ABC Medical Center > Padecimientos > Myasthenia gravis

Myasthenia gravis

21:55 - 4 May , 2021

Disease

What is Myasthenia gravis?

It is when there are communication interruptions between the nervous and muscular systems, a condition that causes fatigue and lack of muscle strength, drooping eyelids, visual impairment, and respiratory and swallowing problems.

Although anyone is susceptible to it, it usually appears in women under 42 years old and in men over 62 years old.

In this autoimmune condition, the immune system generates antibodies that damage the muscle receptors responsible for receiving acetylcholine, which is an important neurotransmitter, so as there are fewer healthy receptors, the signals are reduced, causing progressive muscle weakness.

Symptoms

Being a degenerative disease, the symptoms intensify over time, so treatment focuses on controlling symptoms and avoiding serious complications.

Any muscle with voluntary control can be affected, but it most often appears in the:

Eyes:

  • Droopy eyelids.
  • Double vision.

Face and throat:

  • Vocal articulation problems.
  • Swallowing difficulties.
  • Chewing problems.
  • Facial expression alteration.

Neck, arms, and legs:

  • Weakness.
  • Trouble walking.
  • Difficulty holding the head.

Possible complications of myasthenia gravis are:

  • Critical myasthenic episode: This is a medical emergency, as the respiratory muscles lose all their strength, leading to life-threatening respiratory arrest.
  • Thymus tumors: Although not usually cancerous, these tumors affect some patients with myasthenia gravis.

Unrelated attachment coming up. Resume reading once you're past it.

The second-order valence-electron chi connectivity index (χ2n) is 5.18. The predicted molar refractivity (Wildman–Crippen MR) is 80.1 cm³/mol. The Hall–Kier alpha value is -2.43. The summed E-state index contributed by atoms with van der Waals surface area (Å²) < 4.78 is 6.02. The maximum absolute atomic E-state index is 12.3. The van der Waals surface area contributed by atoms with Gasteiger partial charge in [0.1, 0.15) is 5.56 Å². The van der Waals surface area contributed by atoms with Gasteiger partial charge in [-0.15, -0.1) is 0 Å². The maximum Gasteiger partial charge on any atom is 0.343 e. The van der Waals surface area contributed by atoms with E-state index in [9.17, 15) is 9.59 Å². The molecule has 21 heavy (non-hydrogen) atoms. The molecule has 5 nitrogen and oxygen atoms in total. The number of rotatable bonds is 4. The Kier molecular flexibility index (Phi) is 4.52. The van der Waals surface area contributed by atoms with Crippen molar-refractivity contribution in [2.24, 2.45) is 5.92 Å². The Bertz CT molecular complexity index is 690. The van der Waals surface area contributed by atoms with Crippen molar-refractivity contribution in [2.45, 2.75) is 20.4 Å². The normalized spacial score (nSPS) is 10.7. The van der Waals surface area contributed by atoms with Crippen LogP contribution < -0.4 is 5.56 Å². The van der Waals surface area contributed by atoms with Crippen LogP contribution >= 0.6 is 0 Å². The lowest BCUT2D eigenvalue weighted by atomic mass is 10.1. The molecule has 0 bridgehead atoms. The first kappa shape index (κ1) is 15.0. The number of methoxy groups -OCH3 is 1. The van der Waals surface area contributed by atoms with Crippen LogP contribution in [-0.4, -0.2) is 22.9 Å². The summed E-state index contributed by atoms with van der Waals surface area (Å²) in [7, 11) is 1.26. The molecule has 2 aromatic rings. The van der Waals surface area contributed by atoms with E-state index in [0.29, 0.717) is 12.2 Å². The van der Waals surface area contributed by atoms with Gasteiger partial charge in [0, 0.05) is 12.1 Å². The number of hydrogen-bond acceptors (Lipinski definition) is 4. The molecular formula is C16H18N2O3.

• Conditions:
    • Hypothyroidism.
    • Hyperthyroidism.
    • Lupus.
    • Arthritis.

Diagnosis and treatment

Once your doctor analyzes your symptoms and medical history, they will perform a physical and neurological examination, requesting tests such as blood tests, electromyography, computed tomography, MRI, and pulmonary function tests.

The treatment to follow will depend on the magnitude of the damage, the degree of progress of the disease, and your general health conditions.

However, it usually includes drugs such as corticosteroids, immunosuppressants, and cholinesterase inhibitors; as well as intravenous therapy such as plasmapheresis and immunoglobulin.

When a thymus tumor is confirmed, a thymectomy will be necessary, which is the surgical removal of the gland, either with open or laparoscopic surgery, and can even be robot-assisted.

At the Neurological Center, a select group of highly trained and certified doctors in the various neurological specialties are ready to assist you with the quality and warmth that characterizes us.

Specialists

Nervous system specialties 

  • Neurology
  • Neurosurgery
  • Spine surgery
  • Pediatric neurosurgery
  • Neurophysiology
  • Neuro-rehabilitation
  • Neuro-pathology
  • Interventional neuro-radiology
  • Neuropsychology
  • Neuro-oncology
  • Neuro-otology
  • Epilepsy
  • Neuro-ophthalmology
  • Neuroimaging

Fuentes:

  • clevelandclinic.org
  • topdoctors.es
  • mayocilinic.org
  • medlineplus.gov
  • niddk.nih.gov
  • medigraphic.com
  • Fuentealba CM, Troncoso GM, Vallejos EJ, et al. Parto prematuro en paciente con incompetencia cervical y antecedentes de miastenia gravis. Ginecol Obstet Mex. 2013;81(09):545-549.
  • García ZT, Villalobos SJA, Rodríguez HH. Miastenia gravis: caso clínico y revisión de la bibliografía. Med Int Mex. 2011;27(3):299-309.
  • Hines CKD, Gutiérrez NM, Tinoco CV. Miastenia gravis: fisiopatología y manejo perioperatorio. Revista Médica Sinergia. 2021;6(04):1-10.
  • Navarro-Blackaller G, Martin-Nares E, Blanco-Ornelas LH, et al. Lupus eritematoso sistémico en paciente con miastenia gravis posterior a timectomía: Reporte de caso y revisión de la literatura. Rev Med MD. 2016;7.8(3):186-190.

						
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